Drug Free Action Alliance brings together more than 46 colleges and universities to form campus and community coalitions to reduce the environmental influences that condone or promote high-risk drinking.
This initiative focuses on five strategies for reducing the environmental influences of high-risk drinking:
- Restrict marketing and promotion of alcohol
- Improve social, recreational, and academic options
- Limit alcohol availability
- Increase consistent enforcement of laws and policies
- Create a health-promoting environment (includes correcting perceptions of social norms)
A Message To Parents About High-Risk Drinking at College
Learn, Understand and Use Your Influence
Consequences of High-Risk Drinking
What a Parent Can Do...
Know the Laws
Today 40% males and 30% females drink to become intoxicated. Twenty years ago 20% males and 15% females drank to get drunk.
- The first 6 weeks of college for first-year students are critical to their success; about 1/3 fail to enroll for their second year.
- 1,700 college students die each year from alcohol-related injuries including motor vehicle crashes.
- About 25 % of college students report negative academic consequences because of their drinking including missing class falling behind, doing poorly on exams or papers and receiving lower grades overall.
- 31 % of college students meet criteria for alcohol abuse diagnosis and 6 % for alcohol dependence diagnosis.
- Alcohol is the most abused drug.
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- Alcohol Poisoning – can possibly lead to death
- Alcohol Depresses Nerves – that control involuntary action like breathing and the gag reflex which prevents choking
- Alcohol Interferes with Brain Development - causing potential learning impediments
- Violent Crimes - 95% of those on college campuses are alcohol-related
- Sexual Assault: 90% of college rapes involve alcohol use by either the victim or the assailant
- Academic Consequences – alcohol is associated with poor grades, absenteeism and higher rates of school dropout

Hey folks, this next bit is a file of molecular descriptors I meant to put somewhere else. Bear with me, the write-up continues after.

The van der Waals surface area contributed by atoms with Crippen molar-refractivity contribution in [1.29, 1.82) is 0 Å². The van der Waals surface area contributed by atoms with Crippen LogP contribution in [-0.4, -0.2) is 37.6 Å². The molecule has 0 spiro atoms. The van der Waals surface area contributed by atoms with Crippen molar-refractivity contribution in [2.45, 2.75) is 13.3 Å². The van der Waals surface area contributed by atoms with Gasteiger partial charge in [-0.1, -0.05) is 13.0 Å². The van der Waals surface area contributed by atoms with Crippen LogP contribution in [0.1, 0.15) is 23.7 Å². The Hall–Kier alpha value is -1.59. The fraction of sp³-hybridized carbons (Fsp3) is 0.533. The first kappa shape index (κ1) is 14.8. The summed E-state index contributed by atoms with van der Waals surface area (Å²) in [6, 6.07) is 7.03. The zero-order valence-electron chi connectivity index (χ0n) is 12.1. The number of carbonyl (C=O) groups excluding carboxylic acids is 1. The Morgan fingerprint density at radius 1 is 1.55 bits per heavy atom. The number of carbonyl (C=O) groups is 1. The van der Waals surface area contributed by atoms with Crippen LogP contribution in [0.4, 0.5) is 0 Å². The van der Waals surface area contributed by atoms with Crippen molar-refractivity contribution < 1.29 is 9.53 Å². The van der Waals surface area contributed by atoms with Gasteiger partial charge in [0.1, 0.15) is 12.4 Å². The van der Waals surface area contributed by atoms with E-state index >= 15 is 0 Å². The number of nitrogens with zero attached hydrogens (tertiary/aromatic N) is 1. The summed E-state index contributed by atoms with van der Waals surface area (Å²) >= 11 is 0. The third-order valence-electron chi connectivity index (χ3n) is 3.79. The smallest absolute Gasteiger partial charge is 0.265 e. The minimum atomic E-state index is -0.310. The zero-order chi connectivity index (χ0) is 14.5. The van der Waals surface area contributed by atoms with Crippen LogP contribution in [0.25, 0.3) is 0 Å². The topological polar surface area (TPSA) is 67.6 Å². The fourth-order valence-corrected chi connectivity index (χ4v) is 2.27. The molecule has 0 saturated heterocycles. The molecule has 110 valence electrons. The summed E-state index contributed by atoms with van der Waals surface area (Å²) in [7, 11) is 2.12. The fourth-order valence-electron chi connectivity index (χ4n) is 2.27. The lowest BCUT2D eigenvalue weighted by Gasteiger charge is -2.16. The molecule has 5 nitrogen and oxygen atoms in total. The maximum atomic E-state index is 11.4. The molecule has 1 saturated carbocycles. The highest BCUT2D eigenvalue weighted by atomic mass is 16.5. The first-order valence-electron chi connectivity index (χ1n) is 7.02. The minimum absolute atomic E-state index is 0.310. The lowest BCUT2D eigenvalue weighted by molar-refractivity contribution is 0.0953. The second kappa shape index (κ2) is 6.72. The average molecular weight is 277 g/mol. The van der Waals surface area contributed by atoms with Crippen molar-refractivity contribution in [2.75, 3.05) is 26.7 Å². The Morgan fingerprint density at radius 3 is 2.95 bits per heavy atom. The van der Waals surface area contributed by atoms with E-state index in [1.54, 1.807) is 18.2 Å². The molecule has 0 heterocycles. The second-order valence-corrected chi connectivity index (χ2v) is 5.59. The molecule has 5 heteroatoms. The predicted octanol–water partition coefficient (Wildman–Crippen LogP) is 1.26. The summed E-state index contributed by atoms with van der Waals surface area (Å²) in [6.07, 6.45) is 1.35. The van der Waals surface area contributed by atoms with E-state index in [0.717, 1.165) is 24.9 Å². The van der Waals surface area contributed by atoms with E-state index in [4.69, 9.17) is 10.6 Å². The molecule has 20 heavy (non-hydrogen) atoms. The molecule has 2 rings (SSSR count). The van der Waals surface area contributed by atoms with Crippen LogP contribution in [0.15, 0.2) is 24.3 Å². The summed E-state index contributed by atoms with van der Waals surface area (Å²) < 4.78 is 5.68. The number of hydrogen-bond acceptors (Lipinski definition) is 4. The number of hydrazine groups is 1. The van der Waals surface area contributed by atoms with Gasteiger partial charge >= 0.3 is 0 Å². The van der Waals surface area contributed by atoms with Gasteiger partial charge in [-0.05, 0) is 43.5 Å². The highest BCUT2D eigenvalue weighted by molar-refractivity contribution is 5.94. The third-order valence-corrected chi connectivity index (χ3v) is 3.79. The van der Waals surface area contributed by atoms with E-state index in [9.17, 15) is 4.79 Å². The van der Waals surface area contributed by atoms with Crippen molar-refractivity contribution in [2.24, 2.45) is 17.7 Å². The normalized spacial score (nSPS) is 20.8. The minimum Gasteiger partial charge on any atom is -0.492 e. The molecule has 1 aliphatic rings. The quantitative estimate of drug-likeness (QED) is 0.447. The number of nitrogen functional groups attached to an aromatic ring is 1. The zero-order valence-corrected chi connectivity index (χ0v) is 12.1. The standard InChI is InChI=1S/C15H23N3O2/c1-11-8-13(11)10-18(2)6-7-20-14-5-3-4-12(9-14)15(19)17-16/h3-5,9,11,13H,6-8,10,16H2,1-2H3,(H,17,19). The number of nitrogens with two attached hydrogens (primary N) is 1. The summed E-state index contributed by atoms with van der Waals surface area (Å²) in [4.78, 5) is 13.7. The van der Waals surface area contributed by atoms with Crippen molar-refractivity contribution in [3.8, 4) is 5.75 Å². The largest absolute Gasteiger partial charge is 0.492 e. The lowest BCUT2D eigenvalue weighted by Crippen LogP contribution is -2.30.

- Criminal Records - violating alcohol related laws can result in a permanent criminal record interfering with future employment and post graduate work
- Students are Less Sensitive to Alcohol Effects – they can drink longer before feeling drowsy increasing the potential for injuries
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- Studies clearly show that parents remain a key influence on college students
- You know your student best - be alert to identifying crisis early
- Watch for drop in grades and deterioration of family relationships
- If students know or perceive parents’ disapproval of behaviors, they are less likely to engage in them
- Stay involved and stay in touch – inquire about classes, friends and extracurricular activities
- Encourage community service and other healthy activities to spend time and money
- Talk with your student – get and share facts
- Listen - lecturing doesn’t work
- Communicate risks and consequences associated with underage drinking
- Refrain from glamorizing alcohol use
- Make your expectations extremely clear – provide clear No-Use messages regarding underage drinking
- Model good behaviors concerning alcohol, tobacco and prescription medicines
- Parents can still play a major role in preventing alcohol problems
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Ohio Colleges support all federal, state and local laws regarding alcohol
- It is illegal for people under age 21 to drink or possess any alcoholic beverage.
- It is illegal for any person to possess an open container of alcohol in a public place or in a motor vehicle.
- It is illegal for any person to possess, create, sell or distribute a fake ID. This is a 4th degree felony.
- It is illegal to buy, share the cost or provide alcohol to persons under age 21.
- It is illegal for people under 21 with a blood alcohol content of .02 or higher to operate a motor vehicle.
- It is illegal to knowingly allow a person under 21, other than your own child, to remain in your home or on your property while consuming or possessing alcohol.
- It is illegal as a parent, to give alcohol to your teen’s friends under the age of 21 under any circumstance, even in your own home, even with their parent’s permission.
Download the Parent Brochure
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